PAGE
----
The initiative began Sunday, and it involves us deploying both covert and overt operations in those hot spot areas. We are not, however, pulling resources out of any other area of the city to do this. Several of our specialized units are now working on this operation. We already have served multiple warrants and recovered drugs and firearms.

This is the immediate part of a more extensive crime-fighting plan. In 30-45 days, we’ll be putting together a committee that includes community members to look at narcotic deterrence and homicide reduction. This will be our first large-scale, community-policing project.

The hot spot initiative, meanwhile, is a long-term operation. While not sacrificing police presence anywhere else, it seeks to root out violent crime in the hardest-hit parts of town.

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Wednesday, October 19, 2011

Allow me to introduce myself

Hello, everyone. I’m Darryl Forté, and I was sworn in as the chief of the Kansas City Missouri Police Department on Oct. 13. I am very honored the Board of Police Commissioners selected me to lead the department, especially as the first African-American Chief. But I’m going to try to take my mother’s advice to “stay humble.” I think this blog has been a great way to interact with and inform the community, and I intend to continue it. So watch it regularly. In the coming weeks and months, I’ll let you know about the plans I have to fight crime and work with the community.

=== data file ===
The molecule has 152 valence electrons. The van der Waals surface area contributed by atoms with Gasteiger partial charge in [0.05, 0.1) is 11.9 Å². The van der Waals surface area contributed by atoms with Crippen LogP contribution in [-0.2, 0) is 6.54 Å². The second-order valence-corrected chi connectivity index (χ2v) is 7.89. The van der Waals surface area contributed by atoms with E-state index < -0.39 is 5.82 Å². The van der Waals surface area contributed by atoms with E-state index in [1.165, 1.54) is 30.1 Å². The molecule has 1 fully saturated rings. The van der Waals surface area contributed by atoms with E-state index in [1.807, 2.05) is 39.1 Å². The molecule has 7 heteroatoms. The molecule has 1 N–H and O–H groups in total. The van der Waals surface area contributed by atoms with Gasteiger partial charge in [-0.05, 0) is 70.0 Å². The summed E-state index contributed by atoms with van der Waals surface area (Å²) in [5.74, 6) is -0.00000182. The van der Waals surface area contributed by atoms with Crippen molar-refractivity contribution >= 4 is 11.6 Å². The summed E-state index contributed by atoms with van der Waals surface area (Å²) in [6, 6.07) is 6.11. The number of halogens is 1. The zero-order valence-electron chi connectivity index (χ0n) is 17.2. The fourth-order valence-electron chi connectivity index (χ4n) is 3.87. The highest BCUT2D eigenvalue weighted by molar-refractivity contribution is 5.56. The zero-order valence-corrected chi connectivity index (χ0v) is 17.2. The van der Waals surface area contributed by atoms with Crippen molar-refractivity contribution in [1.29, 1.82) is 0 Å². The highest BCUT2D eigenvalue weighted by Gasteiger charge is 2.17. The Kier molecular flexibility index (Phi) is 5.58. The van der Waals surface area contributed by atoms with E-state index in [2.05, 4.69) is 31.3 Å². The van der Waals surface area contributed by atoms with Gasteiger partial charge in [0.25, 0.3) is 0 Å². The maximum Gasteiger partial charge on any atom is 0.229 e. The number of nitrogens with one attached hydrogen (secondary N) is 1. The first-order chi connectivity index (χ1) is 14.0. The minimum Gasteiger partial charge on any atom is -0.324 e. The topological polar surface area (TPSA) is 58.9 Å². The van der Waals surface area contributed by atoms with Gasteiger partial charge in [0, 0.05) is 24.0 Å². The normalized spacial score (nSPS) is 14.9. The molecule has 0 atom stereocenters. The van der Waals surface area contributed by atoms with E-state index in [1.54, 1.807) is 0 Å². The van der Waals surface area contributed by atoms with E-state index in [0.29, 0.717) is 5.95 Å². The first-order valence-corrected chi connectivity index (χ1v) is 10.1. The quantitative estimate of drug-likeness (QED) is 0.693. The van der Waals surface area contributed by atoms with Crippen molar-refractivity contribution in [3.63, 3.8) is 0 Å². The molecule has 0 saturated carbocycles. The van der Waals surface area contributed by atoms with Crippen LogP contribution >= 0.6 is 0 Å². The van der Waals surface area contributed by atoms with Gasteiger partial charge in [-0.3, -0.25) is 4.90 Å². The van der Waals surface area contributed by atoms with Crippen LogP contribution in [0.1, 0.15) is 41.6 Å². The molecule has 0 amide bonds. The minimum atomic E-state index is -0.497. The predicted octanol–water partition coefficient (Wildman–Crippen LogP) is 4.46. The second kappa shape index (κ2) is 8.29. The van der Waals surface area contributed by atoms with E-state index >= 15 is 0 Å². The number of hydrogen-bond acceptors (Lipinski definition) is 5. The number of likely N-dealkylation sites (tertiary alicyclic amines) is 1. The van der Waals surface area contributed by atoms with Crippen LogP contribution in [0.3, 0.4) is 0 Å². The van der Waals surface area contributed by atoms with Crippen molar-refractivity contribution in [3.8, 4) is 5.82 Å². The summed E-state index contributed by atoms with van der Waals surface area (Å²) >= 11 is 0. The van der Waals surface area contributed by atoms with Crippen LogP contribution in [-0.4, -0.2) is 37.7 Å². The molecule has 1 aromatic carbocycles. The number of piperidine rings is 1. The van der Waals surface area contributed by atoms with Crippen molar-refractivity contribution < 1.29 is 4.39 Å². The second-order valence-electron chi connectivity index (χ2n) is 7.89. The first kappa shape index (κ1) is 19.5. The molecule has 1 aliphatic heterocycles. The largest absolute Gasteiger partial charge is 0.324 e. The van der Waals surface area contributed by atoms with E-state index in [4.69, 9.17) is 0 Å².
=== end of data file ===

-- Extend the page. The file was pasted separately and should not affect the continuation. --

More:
I wanted to start by telling you a little about me. I was born and raised in Kansas City. I have four siblings, and we were raised by a hard-working single mother. I graduated from Ruskin High School in 1980 and earned an associate’s degree from Penn Valley Community College in 1985. That same year, I joined the police department. I went on to earn my bachelor’s degree in criminal justice administration from Park University in 1990 and my master’s degree in management from Baker University in 1997. I’m also a graduate of the 197th session of the FBI National Academy, which took place in 1999.

I may be new to the Chief’s spot, but I’ve been with the KCPD for 26 years. I’ve held every rank in the department: officer, detective, major, you name it. And I’ve had the opportunity to work in diverse units, from Central Patrol Division to the Vice Unit to the Drug Enforcement Unit to the Employment Section and Narcotics and Vice Division.